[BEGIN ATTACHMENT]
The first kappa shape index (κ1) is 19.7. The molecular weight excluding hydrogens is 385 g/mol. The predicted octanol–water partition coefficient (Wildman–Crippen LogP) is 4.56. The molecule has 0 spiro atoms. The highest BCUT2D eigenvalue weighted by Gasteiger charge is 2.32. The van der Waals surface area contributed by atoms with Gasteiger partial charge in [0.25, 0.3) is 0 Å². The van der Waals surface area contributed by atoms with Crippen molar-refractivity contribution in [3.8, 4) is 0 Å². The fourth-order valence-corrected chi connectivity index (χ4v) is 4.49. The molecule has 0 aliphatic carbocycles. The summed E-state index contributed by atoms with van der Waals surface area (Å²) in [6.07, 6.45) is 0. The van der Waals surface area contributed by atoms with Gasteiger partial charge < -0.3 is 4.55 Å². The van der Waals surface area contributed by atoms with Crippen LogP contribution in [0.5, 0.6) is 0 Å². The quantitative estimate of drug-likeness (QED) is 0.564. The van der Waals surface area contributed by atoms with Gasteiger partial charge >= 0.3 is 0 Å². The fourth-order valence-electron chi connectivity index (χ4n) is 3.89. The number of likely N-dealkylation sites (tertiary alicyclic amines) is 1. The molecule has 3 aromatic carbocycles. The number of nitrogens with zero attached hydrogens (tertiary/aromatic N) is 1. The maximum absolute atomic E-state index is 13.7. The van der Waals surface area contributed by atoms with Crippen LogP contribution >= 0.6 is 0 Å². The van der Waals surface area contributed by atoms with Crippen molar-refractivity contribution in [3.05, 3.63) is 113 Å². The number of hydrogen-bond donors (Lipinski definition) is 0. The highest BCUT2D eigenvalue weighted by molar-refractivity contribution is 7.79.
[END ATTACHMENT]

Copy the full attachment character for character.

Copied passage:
The first kappa shape index (κ1) is 19.7. The molecular weight excluding hydrogens is 385 g/mol. The predicted octanol–water partition coefficient (Wildman–Crippen LogP) is 4.56. The molecule has 0 spiro atoms. The highest BCUT2D eigenvalue weighted by Gasteiger charge is 2.32. The van der Waals surface area contributed by atoms with Gasteiger partial charge in [0.25, 0.3) is 0 Å². The van der Waals surface area contributed by atoms with Crippen molar-refractivity contribution in [3.8, 4) is 0 Å². The fourth-order valence-corrected chi connectivity index (χ4v) is 4.49. The molecule has 0 aliphatic carbocycles. The summed E-state index contributed by atoms with van der Waals surface area (Å²) in [6.07, 6.45) is 0. The van der Waals surface area contributed by atoms with Gasteiger partial charge < -0.3 is 4.55 Å². The van der Waals surface area contributed by atoms with Crippen LogP contribution in [0.5, 0.6) is 0 Å². The quantitative estimate of drug-likeness (QED) is 0.564. The van der Waals surface area contributed by atoms with Gasteiger partial charge >= 0.3 is 0 Å². The fourth-order valence-electron chi connectivity index (χ4n) is 3.89. The number of likely N-dealkylation sites (tertiary alicyclic amines) is 1. The molecule has 3 aromatic carbocycles. The number of nitrogens with zero attached hydrogens (tertiary/aromatic N) is 1. The maximum absolute atomic E-state index is 13.7. The van der Waals surface area contributed by atoms with Crippen LogP contribution >= 0.6 is 0 Å². The van der Waals surface area contributed by atoms with Crippen molar-refractivity contribution in [3.05, 3.63) is 113 Å². The number of hydrogen-bond donors (Lipinski definition) is 0. The highest BCUT2D eigenvalue weighted by molar-refractivity contribution is 7.79.